How to Taste Olive Oil
Olive oil. The quintessential every day, pantry staple. We use it for everything – sautéeing, frying, marinading, grilling, dressing, drizzling and even baking. What would we do without it?
But, how much do you really know about your beloved olive oil? Seeing that the oil comes from the olive fruit, no two oils will taste identical, the same way no two wines are the same. And as you can taste, decipher and discern with wine, the same can be done with olives.
If you’re really into your olive oil, and pride yourself on choosing good quality oils, then further your knowledge a little and host your own olive oil tasting. Grab a few different bottles of your favourite extra virgin olive oils and get up close and personal with them.
How to Taste Olive Oil
First things first, what does one require to host a tasting?
The professionals have specific glasses that are required by the International Olive Oil Council, and these are pretty characteristic. Firstly, they are cobalt blue in colour so that the oil inside can’t be examined and no premature conclusions can be made. The base is also wide enough to allow the glass to fit into a heating unit (ideally olive oils are examined between 26 ºC and 30 ºC), and to sit cradled comfortably in the palm of a hand, with a narrow mouth that forces the aromas upwards.
How essential are these for your first foray into tasting?
Not very, in our opinion. If you have wine glasses, these will work perfectly. You’ll want to add a generous tablespoon of oil per glass, cup the glass in one hand, cover the mouth of the glass with the other hand and get swirling. The swirling heats up the oil slightly, to release the aromas, while your hand over the glass traps them in the glass. Do this for about a minute, then stick your nose in and take a big whiff. You will pick up notes like fresh cut grass, tropical fruit, artichokes, herbs, green apple or even green tomato characteristics. These flavour notes will tell you that the oil is fresh and full of life, as well as giving you indications as to what varietal of olive it was made from.
Now, you taste.
Don’t be afraid of this one – give it a big gulp and swish it around your mouth the way you would mouthwash. You need to coat the inside of your mouth, as well as your tongue. Then, as you might with wine, part your lips slightly and suck air through the oil, then close your mouth and exhale through your nose. This retronasal method of breathing will expose more flavour notes. You can now swallow some, or all, of the oil and begin to notice the pungency of the oil. Pungency directly relates to the peppery notes of an olive oil, and is detected in the throat. Despite being referred to as a chemical irritation – because it tickles your throat – it is actually a positive attribute in the oil. The level of pungency can also vary from a gentle tingle to a kick with enough intensity to make you cough. Olive oil aficionados will often refer to a one-, two-, or three-cough oil depending on the pungency level.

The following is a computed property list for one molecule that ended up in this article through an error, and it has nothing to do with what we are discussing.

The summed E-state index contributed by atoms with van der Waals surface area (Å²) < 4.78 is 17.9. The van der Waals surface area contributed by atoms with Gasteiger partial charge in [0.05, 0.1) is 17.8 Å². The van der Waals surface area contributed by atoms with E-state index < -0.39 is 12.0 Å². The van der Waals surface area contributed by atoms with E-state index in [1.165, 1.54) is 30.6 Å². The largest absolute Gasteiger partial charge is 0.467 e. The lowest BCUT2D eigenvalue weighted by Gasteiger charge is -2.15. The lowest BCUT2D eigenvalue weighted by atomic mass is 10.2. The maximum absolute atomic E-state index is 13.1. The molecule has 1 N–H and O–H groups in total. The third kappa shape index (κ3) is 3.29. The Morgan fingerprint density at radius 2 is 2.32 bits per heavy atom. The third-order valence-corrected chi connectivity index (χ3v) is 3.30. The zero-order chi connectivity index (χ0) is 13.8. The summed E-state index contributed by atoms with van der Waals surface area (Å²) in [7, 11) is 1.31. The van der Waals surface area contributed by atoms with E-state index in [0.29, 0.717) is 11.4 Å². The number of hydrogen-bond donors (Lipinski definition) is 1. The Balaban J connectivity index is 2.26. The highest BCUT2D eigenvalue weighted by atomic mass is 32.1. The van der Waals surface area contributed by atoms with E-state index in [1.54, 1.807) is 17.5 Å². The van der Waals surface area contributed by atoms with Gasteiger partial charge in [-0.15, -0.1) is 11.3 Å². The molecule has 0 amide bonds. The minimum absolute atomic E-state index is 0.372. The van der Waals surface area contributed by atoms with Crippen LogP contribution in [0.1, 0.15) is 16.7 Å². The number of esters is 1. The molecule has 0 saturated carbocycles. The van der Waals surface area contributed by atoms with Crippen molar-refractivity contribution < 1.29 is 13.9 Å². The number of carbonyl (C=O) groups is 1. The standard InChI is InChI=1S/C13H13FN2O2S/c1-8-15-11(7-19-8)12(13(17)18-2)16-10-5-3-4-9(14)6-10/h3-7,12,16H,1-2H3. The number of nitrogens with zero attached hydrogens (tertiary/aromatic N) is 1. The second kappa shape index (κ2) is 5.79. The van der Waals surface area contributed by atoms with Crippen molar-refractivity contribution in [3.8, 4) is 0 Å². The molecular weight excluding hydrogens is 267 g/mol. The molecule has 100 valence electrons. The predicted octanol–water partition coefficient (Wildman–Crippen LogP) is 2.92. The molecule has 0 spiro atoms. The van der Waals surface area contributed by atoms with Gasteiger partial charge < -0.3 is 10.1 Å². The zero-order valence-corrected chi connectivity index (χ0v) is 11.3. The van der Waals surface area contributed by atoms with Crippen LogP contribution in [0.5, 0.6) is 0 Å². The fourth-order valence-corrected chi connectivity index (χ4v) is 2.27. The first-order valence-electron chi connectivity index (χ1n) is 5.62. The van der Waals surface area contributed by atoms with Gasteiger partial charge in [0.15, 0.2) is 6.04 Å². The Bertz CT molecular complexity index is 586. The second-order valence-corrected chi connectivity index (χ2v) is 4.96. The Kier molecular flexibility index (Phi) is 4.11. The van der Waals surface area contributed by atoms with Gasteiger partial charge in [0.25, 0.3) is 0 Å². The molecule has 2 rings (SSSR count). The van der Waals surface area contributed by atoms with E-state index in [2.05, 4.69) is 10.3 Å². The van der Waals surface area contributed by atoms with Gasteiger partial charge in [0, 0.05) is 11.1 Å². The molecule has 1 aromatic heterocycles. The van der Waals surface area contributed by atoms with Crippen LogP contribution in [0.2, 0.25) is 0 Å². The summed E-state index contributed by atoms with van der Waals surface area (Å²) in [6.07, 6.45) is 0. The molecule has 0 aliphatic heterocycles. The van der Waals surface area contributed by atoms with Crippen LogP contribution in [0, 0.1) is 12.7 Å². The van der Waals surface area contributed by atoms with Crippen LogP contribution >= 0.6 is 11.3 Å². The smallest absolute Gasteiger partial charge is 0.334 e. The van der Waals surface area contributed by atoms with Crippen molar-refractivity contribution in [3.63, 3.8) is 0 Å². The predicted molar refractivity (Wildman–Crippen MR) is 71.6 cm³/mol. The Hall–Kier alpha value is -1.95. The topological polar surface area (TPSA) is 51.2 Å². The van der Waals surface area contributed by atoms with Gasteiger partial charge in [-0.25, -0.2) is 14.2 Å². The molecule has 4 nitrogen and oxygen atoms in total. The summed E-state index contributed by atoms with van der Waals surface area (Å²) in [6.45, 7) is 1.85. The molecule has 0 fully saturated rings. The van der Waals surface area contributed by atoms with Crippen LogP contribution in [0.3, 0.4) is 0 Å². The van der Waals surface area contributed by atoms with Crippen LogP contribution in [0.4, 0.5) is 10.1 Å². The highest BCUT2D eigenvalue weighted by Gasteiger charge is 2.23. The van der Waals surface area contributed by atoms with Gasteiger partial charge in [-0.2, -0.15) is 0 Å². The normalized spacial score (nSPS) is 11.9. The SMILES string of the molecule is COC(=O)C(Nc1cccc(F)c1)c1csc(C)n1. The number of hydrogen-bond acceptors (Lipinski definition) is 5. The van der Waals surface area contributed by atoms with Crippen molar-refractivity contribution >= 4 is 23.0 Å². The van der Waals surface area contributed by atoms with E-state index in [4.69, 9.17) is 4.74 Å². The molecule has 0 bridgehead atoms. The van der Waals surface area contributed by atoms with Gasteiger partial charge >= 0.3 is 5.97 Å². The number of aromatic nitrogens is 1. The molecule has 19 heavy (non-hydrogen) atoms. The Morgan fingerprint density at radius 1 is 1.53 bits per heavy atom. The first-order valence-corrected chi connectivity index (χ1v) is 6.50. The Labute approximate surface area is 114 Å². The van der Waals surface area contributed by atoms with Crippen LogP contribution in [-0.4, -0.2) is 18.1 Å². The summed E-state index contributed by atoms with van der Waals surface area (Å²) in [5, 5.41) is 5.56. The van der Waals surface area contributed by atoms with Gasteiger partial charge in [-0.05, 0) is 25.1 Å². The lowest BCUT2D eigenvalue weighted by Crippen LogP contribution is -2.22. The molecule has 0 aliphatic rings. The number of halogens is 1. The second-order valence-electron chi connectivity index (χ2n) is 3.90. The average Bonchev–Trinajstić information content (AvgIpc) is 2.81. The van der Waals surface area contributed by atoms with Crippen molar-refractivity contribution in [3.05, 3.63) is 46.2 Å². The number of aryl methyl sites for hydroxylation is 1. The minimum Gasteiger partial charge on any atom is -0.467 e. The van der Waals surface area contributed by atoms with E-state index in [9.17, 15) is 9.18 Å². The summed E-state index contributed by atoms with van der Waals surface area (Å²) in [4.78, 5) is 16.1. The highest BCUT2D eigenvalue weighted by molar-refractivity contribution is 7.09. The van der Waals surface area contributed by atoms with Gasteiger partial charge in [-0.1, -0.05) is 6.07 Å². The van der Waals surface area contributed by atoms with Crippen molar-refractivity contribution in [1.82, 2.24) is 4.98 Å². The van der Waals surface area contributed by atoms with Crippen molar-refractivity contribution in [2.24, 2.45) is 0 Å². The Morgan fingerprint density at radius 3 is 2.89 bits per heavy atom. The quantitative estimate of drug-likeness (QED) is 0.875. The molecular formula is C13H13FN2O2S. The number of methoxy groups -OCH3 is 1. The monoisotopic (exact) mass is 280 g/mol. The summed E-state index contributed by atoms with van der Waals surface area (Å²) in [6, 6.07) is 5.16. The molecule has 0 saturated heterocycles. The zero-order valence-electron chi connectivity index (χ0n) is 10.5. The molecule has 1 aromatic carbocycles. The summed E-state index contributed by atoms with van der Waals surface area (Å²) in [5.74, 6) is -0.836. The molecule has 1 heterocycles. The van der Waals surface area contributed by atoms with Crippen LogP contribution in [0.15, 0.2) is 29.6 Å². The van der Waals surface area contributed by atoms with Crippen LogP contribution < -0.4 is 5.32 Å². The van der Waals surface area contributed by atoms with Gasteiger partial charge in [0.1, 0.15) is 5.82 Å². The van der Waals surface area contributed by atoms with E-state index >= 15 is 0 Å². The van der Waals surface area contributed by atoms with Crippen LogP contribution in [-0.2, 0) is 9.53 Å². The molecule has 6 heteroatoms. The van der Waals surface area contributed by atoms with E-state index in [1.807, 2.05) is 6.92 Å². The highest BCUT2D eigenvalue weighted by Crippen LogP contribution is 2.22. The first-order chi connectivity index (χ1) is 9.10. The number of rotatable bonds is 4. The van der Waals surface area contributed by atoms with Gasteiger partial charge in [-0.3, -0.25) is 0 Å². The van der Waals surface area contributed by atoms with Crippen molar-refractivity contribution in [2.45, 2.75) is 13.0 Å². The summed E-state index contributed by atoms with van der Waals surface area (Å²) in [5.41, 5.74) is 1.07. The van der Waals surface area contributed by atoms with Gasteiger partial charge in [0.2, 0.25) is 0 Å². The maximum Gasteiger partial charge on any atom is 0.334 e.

Identifying Bitterness (It’s a good thing)
The next aspect of olive oil’s flavour is bitterness. Have you ever tried an olive straight off of the tree? Don’t. Its bitterness will take your head off. And because olive oil is made from fresh, uncured olives, the oil can have varying degrees of bitterness. Like with the fruit, the riper it is, the fewer bitter and more sweet notes you will pick up and the younger and greener it is, the more intense the bitterness will be.
The last piece of the tasting puzzle is fruitiness, because, well, olives are fruit. These fruity flavours will present themselves in a manner of different ways from buttery to nutty, to fresh tropical notes. The more fruity notes an oil has, the more likely it is to be called a robust oil.
Cleanse the Palate
Once you have tasted your selection of oils individually, it’s time to cleanse your palate with either sparkling water or slices of Granny Smith apples. You can now further your tasting experience by pairing each oil with food and noting what that does to the flavour. You could offer a small selection of food items to taste with the oils. Bread is always a good tasting vehicle, as is a simply boiled potato, but think also of a small piece of seared steak and even undressed lettuce leaves. The more food items you taste with each oil, the more you will be able to distinguish which works best.
Robust, big flavoured oils will shine when used on food such as steaks or drizzled over soups and sauces. Medium oils, meaning oils with a slightly more tempered fruity note, will work everywhere, especially when used in cooking. Delicate oils that have a very subtle fruitiness, are best partnered with potatoes, fish and salads.
Once you are tasting and eating, look at how each piece of food works (or doesn’t work) with the oil. Is there some sort of contrast? Is it a good or bad one? Is there harmony – does one flavour overwhelm or mask the other? Is it all balanced? These are questions you can ask yourself and your guests as you delve into the exciting world of olive oil tasting.